Q: A tenant’s guest is suing us for injuries she says she suffered when she fell on a staircase at our building. The staircase had been recently repaired; our resident manager had replaced three loose steps just a few days earlier. He didn’t know about the loose one she claims she tripped on.
He is very conscientious at his job and can’t be expected to keep his eyes glued to every inch of the property 24 hours a day, can he? Isn’t there a limit to what a property owner can be held liable for? –Betsy B.
A: A judge answering your question would pose another question, in turn: "Was this accident foreseeable, and did management take reasonable steps (pardon the pun) to avoid it?" Although it’s impossible to know how a judge would rule based on the few facts you’ve provided, here’s a few things to think about.
First, could you (or your manager; for these purposes, you are one and the same) foresee such an accident? Your manager was on notice that more than one step needed attention, and he repaired those three. But I can imagine the injured guest arguing that knowledge of three loose steps should have triggered a thorough inspection of the entire staircase.
This argument will have particular force if, after the accident, the guest inspects the rest of the stairs and finds other portions of the structure loose and dangerous. She’ll argue that you were negligent because you did not heed the warning signs of a dangerous structure, and inspect and repair it (or at least warn tenants) right away.
That’s the "reasonable efforts" part of the question — surely more repairs, or at least a warning sign, would not have been unreasonable and would have avoided the accident.
On the other hand, if the loose stair she slipped on had been loosened suddenly, for reasons unrelated to general disrepair of the entire structure, then you and your manager might not be held liable. You certainly are not obligated to monitor every square inch of your property 24/7, and if a dangerous condition arises despite your reasonable efforts at maintenance, you may not be held responsible.
This situation illustrates a landlord’s duty to not only fix what needs fixing, but also take additional measures when common sense suggests them. By doing the right thing (repairing the three steps), your manager arguably triggered the need to inspect the entire set of steps for yet more damaged treads. Half-measures can cost you dearly.
Q: My wife and I live in a mid-sized apartment complex. My wife is the "fill-in" office manager — she takes over when the regular manager has to be away or is ill. But she’s just been fired, and I think it’s because the owner is mad at me. After weeks of trying to get the owner to deal with an infestation of mice, I called the local health department. They sent someone over who declared the situation a hazard and gave the owners a warning notice. But I was within my rights to complain! Can the owner get away with this? –David G.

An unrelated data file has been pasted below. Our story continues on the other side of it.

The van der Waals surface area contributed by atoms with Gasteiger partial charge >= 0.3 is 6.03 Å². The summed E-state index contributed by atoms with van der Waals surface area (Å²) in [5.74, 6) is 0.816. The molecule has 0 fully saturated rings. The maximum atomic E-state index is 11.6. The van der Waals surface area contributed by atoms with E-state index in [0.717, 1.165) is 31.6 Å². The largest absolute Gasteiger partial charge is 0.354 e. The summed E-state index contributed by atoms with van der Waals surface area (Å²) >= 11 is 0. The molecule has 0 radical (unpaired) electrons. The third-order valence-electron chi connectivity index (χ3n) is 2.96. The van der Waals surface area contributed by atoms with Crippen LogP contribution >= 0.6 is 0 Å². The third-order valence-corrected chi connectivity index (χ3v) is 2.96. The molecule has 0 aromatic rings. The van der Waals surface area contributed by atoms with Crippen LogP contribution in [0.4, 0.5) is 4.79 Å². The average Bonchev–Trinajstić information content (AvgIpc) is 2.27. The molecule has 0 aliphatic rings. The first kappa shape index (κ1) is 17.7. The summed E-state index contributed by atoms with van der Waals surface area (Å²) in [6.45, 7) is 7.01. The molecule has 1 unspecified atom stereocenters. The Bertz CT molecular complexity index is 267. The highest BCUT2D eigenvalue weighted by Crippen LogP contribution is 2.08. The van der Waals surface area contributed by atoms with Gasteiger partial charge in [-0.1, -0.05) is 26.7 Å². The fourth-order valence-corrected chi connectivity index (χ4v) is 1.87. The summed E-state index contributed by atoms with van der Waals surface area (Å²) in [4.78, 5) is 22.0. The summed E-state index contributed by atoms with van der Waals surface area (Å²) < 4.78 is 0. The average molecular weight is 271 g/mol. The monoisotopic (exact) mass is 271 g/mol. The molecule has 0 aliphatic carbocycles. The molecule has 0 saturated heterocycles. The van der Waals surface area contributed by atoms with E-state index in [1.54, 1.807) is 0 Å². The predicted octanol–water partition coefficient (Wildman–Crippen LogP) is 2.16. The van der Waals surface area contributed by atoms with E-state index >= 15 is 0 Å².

A: You’ve asked a very timely question, and one that might not have a clear answer. To get as close as we can, we need to look at a recent U.S. Supreme Court case, Thompson v. North American Stainless LP, in which a man was fired after his fiancé, who worked for the same company, filed a discrimination claim.
The fired male worker sued, arguing that he’d been fired in retaliation for his fiancé’s action, but ran into the problem that it wasn’t him who had filed the discrimination claim — it was his fiancé. The lower courts barred his suit, but the Supreme Court allowed him to go forward.
The unanimous decision held that "… injuring him was the employer’s intended means of harming (her). Hurting him was the unlawful act by which the employer punished her. In these circumstances, we think (he was) well within the zone of interests sought to be protected by (the antidiscrimination law). He is a person aggrieved with standing to sue."
At first blush, your situation is quite similar. You’ve exercised a tenant right — complaining to a government agency about unfit or unhealthy conditions — that most states want to encourage. To make that encouragement mean something, state laws protect tenants from landlord retaliation when they complain in good faith. That’s similar to protecting workers from retaliation when they file a good-faith complaint against their employers.
Had the female worker in Thompson been fired, there would have been no question about her right to sue for retaliation; and had your wife filed the report with the health department and been fired as a result, she too could have easily maintained a lawsuit against her employer.
Your situation is somewhat different because you are mixing tenant rights and employee rights. The Thompson case was all about employee rights: The woman was an employee whose fiancé was fired after she filed a claim.
You are a tenant whose wife (an employee) was fired after you exercised a protected tenant right. The question is whether your exercise of your rights as a tenant brings your wife within the realm of protection that she would have had if you had exercised an employee’s right.
I can see a judge ruling in your wife’s favor if she were to bring a retaliation claim against her employer, the landlord. The policy behind retaliation, in both the employment and landlord/tenant worlds, is the same: to encourage honest complaints and reporting. Because courts want to protect the rights of both tenants and employees, the fact that you were a tenant and not an employee should not change the outcome.
Your landlord was trying to discourage you from exercising your legal rights by taking action against your wife. Like the man in Thompson, she is the one who was hurt by the landlord’s retaliation, so she arguably comes within the zone of interests the law seeks to protect. In these circumstances, a court may well decide that she has a valid legal claim for retaliation.